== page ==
You have competition every day because you set such high standards for yourself that you have to go out every day and live up to that. - Michael Jordan
Competition has been the buzz word wherever you go. Day in and day out, we are engaged rather in a rivalry race trying to outsmart others to achieve success in life, maybe, at times without knowing what that success really means to us in terms of a sense of fulfilment or a feeling of happiness. Many a times, the competition is so cut throat that we find it very difficult to cope up with the situation.
In our eagerness and compulsion to succeed by hook or by crook, we fail to understand that each individual has his own weaknesses and strengths, potential and capacity to perform. When no two persons are biologically similar, how can they be same and similar in delivering the same results, when subjected to undergo some test or the other in day to day life? Please enjoy and emulate what this famous proverb conveys: “There is nothing noble about being superior to some other person. The true nobility is in being superior to your previous self.”
Though we know, yet forget to appreciate in practice that every individual is a unique entity having diverse levels of knowledge and skills. As such, the competition always is fundamentally with ‘self’ to become better and to enjoy the fruits of improved productivity by getting the grammar of life right.
There are thousands of examples of great and successful personalities, past and present both, from different fields of activities, who proved by their own making that self- improvement is a sure way to achieve both success and happiness in life.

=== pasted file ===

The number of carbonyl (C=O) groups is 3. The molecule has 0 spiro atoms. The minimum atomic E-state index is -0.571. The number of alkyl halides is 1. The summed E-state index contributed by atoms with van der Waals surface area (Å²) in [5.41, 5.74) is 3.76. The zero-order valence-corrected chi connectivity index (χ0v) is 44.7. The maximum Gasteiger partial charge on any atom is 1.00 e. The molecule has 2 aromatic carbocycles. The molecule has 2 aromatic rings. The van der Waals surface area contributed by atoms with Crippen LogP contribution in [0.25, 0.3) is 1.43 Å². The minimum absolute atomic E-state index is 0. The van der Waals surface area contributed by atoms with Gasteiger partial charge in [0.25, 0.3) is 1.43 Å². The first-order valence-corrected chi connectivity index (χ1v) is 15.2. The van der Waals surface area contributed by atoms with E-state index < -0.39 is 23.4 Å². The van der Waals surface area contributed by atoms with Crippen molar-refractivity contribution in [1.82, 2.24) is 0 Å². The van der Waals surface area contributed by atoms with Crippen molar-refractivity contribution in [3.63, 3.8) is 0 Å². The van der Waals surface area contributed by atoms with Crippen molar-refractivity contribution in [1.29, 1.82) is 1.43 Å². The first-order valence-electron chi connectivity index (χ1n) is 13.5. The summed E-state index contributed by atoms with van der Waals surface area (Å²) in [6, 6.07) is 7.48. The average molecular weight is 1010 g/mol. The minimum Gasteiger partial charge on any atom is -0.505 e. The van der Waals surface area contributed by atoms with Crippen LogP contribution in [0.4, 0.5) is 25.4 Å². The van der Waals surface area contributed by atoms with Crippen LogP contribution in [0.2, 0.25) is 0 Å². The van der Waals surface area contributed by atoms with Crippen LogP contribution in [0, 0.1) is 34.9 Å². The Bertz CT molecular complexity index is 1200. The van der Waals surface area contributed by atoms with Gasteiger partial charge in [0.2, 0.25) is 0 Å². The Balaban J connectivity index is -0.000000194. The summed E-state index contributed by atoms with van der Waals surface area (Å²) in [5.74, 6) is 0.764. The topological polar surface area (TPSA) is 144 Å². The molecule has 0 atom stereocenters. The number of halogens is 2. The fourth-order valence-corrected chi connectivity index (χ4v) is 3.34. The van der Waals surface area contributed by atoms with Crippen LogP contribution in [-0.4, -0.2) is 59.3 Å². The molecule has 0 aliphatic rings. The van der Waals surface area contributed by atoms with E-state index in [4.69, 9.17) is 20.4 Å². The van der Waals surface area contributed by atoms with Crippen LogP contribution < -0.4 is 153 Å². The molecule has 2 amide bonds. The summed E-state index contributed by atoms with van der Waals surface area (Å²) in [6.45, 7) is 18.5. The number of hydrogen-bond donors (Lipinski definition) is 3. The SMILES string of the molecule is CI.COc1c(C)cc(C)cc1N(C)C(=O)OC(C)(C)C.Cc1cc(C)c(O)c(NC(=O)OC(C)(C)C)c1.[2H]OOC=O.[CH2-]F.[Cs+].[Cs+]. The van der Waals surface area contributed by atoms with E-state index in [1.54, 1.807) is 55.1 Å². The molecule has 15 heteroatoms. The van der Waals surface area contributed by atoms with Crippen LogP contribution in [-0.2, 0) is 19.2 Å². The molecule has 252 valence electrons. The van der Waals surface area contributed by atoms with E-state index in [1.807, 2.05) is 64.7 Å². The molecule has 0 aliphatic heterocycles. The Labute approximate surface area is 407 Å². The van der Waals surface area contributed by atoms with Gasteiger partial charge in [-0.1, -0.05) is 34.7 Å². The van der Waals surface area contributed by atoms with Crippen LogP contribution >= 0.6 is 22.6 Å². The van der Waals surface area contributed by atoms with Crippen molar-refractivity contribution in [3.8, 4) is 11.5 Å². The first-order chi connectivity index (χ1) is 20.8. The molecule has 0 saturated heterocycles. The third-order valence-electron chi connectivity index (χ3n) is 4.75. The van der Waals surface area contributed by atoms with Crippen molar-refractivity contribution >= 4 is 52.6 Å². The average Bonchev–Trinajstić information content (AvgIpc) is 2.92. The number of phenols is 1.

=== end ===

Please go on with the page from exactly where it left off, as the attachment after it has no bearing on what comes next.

Nobody can deny or dispute the fact that every improvement starts with 'I' and to ensure that to happen, the first step to embark upon is to undertake an objective self - ‘SWOT’ analysis. Here, as you might know, 'S' stands for Strength, 'W' for Weakness, 'O' for Opportunity and 'T' for Threat. You must jot down on a piece of paper your present status in respect of all the four parameters. Then, make reasonable assessment of your capacity to perform to the optimum level for consolidating and then improving the positives and for diminishing the negatives with a well-formulated strategy and action plan to move towards your own goal of life. In Gautam Buddha's golden words, "Know well what leads you forward and what holds you back and choose the path that leads to wisdom."
Learning and acting for improving one's own performance should be a continuous process, that is to say, competing on regular basis with your own old self for definite value addition. So, as Howard Cosell rightly says, “The ultimate victory in competition is derived from the inner satisfaction of knowing that you have done your best and that you have gotten the most out of what you had to give.”
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